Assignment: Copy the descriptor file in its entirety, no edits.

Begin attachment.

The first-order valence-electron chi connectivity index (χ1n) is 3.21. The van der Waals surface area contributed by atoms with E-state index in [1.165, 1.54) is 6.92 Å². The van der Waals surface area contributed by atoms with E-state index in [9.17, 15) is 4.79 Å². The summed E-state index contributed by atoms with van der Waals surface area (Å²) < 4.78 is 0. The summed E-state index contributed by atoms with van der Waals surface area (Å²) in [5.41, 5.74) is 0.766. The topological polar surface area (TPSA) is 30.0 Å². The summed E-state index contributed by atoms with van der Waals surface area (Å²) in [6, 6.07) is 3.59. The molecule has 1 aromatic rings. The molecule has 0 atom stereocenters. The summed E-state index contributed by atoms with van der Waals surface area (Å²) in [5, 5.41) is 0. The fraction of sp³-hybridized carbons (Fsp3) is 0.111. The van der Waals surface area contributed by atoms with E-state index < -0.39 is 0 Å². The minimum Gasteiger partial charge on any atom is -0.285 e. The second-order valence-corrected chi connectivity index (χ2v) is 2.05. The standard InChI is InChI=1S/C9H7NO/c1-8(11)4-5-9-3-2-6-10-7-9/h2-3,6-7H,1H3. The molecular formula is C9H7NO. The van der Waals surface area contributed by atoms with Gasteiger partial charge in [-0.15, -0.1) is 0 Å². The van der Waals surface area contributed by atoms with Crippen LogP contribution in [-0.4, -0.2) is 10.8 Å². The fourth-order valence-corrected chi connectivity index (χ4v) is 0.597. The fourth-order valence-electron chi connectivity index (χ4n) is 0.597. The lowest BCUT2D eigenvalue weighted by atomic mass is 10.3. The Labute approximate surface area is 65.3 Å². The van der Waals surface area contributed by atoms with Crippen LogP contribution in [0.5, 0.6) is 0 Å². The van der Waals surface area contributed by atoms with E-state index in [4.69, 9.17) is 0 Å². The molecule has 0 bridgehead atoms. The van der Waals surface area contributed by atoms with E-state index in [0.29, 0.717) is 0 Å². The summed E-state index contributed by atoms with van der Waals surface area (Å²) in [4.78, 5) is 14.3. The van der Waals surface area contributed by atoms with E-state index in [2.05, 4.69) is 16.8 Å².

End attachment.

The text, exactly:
The first-order valence-electron chi connectivity index (χ1n) is 3.21. The van der Waals surface area contributed by atoms with E-state index in [1.165, 1.54) is 6.92 Å². The van der Waals surface area contributed by atoms with E-state index in [9.17, 15) is 4.79 Å². The summed E-state index contributed by atoms with van der Waals surface area (Å²) < 4.78 is 0. The summed E-state index contributed by atoms with van der Waals surface area (Å²) in [5.41, 5.74) is 0.766. The topological polar surface area (TPSA) is 30.0 Å². The summed E-state index contributed by atoms with van der Waals surface area (Å²) in [6, 6.07) is 3.59. The molecule has 1 aromatic rings. The molecule has 0 atom stereocenters. The summed E-state index contributed by atoms with van der Waals surface area (Å²) in [5, 5.41) is 0. The fraction of sp³-hybridized carbons (Fsp3) is 0.111. The van der Waals surface area contributed by atoms with E-state index < -0.39 is 0 Å². The minimum Gasteiger partial charge on any atom is -0.285 e. The second-order valence-corrected chi connectivity index (χ2v) is 2.05. The standard InChI is InChI=1S/C9H7NO/c1-8(11)4-5-9-3-2-6-10-7-9/h2-3,6-7H,1H3. The molecular formula is C9H7NO. The van der Waals surface area contributed by atoms with Gasteiger partial charge in [-0.15, -0.1) is 0 Å². The van der Waals surface area contributed by atoms with Crippen LogP contribution in [-0.4, -0.2) is 10.8 Å². The fourth-order valence-corrected chi connectivity index (χ4v) is 0.597. The fourth-order valence-electron chi connectivity index (χ4n) is 0.597. The lowest BCUT2D eigenvalue weighted by atomic mass is 10.3. The Labute approximate surface area is 65.3 Å². The van der Waals surface area contributed by atoms with Crippen LogP contribution in [0.5, 0.6) is 0 Å². The van der Waals surface area contributed by atoms with E-state index in [4.69, 9.17) is 0 Å². The molecule has 0 bridgehead atoms. The van der Waals surface area contributed by atoms with E-state index in [0.29, 0.717) is 0 Å². The summed E-state index contributed by atoms with van der Waals surface area (Å²) in [4.78, 5) is 14.3. The van der Waals surface area contributed by atoms with E-state index in [2.05, 4.69) is 16.8 Å².